25 Amazing Photos Showing Everyday Life in Detroit in the 1940s

Detroit is the largest and most populous city in the U.S. state of Michigan, the largest U.S. city on the United States–Canada border, and the county seat of Wayne County. The municipality of Detroit had a population of 639,111 at the 2020 census, making it the 27th-most populous city in the United States. The metropolitan area, known as Metro Detroit, is home to 4.3 million people, making it the second-largest in the Midwest after the Chicago metropolitan area, and 14th-largest in the United States. Regarded as a major cultural center, Detroit is known for its contributions to music and as a repository for art, architecture and design, along with its historical automotive background.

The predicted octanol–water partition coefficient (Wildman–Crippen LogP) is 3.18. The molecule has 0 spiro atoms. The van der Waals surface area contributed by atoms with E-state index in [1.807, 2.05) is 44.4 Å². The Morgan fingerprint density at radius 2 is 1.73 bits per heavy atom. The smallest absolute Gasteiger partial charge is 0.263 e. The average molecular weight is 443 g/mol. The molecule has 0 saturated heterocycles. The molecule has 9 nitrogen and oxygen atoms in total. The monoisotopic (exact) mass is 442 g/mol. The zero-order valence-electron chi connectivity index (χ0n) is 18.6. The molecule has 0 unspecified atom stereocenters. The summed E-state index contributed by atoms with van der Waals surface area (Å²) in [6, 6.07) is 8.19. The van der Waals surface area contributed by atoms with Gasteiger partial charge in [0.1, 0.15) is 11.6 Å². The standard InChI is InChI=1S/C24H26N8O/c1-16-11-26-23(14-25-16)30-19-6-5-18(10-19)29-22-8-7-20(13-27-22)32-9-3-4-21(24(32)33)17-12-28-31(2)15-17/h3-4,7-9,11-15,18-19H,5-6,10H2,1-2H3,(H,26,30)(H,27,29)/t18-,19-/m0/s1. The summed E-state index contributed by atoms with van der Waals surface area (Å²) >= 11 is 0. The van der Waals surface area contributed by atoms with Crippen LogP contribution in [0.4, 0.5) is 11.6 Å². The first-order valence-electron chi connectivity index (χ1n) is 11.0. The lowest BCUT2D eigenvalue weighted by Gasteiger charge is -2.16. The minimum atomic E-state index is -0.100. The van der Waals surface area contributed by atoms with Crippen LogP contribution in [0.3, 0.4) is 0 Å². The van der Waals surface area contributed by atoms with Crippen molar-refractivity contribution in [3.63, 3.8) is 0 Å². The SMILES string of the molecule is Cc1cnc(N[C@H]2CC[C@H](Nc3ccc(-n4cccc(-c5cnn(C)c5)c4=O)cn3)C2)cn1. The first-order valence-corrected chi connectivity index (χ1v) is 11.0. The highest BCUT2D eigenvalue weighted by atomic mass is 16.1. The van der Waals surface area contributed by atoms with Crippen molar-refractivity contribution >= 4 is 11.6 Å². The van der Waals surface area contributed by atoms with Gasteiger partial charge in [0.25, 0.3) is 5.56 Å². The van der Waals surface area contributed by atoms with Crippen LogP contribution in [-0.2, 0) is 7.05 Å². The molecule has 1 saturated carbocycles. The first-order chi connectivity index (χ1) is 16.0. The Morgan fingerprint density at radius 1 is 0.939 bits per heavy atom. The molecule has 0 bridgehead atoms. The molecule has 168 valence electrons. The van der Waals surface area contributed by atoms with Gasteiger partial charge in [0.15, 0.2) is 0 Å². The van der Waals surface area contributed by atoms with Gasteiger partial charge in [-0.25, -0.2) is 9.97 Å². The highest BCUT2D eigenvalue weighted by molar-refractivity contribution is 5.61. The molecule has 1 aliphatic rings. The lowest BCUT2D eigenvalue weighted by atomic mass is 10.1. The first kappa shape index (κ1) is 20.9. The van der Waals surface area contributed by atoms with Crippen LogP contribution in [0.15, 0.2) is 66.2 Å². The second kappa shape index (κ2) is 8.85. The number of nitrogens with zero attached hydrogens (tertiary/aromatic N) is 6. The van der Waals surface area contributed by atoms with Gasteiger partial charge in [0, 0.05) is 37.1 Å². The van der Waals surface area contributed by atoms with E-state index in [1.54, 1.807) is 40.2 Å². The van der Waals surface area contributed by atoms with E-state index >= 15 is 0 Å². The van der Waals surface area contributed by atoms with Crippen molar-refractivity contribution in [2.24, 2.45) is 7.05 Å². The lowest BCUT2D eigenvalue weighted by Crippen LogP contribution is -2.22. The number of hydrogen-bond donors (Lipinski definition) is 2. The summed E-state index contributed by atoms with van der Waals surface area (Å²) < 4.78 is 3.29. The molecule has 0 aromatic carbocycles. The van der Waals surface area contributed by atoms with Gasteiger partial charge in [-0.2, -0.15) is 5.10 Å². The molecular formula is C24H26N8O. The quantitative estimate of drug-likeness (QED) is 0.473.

Detroit is a major port on the Detroit River, one of the four major straits that connect the Great Lakes system to the Saint Lawrence Seaway. The City of Detroit anchors the second-largest regional economy in the Midwest, behind Chicago and ahead of Minneapolis–Saint Paul, and the 14th-largest in the United States. Detroit is best known as the center of the U.S. automobile industry, and the “Big Three” auto manufacturers General Motors, Ford, and Stellantis North America are all headquartered in Metro Detroit. As of 2007, the Detroit metropolitan area is the number one exporting region among 310 defined metropolitan areas in the United States. The Detroit Metropolitan Airport is among the most important hubs in the United States. Detroit and its neighboring Canadian city Windsor are connected through a highway tunnel, railway tunnel, and the Ambassador Bridge, which is the second-busiest international crossing in North America, after San Diego–Tijuana.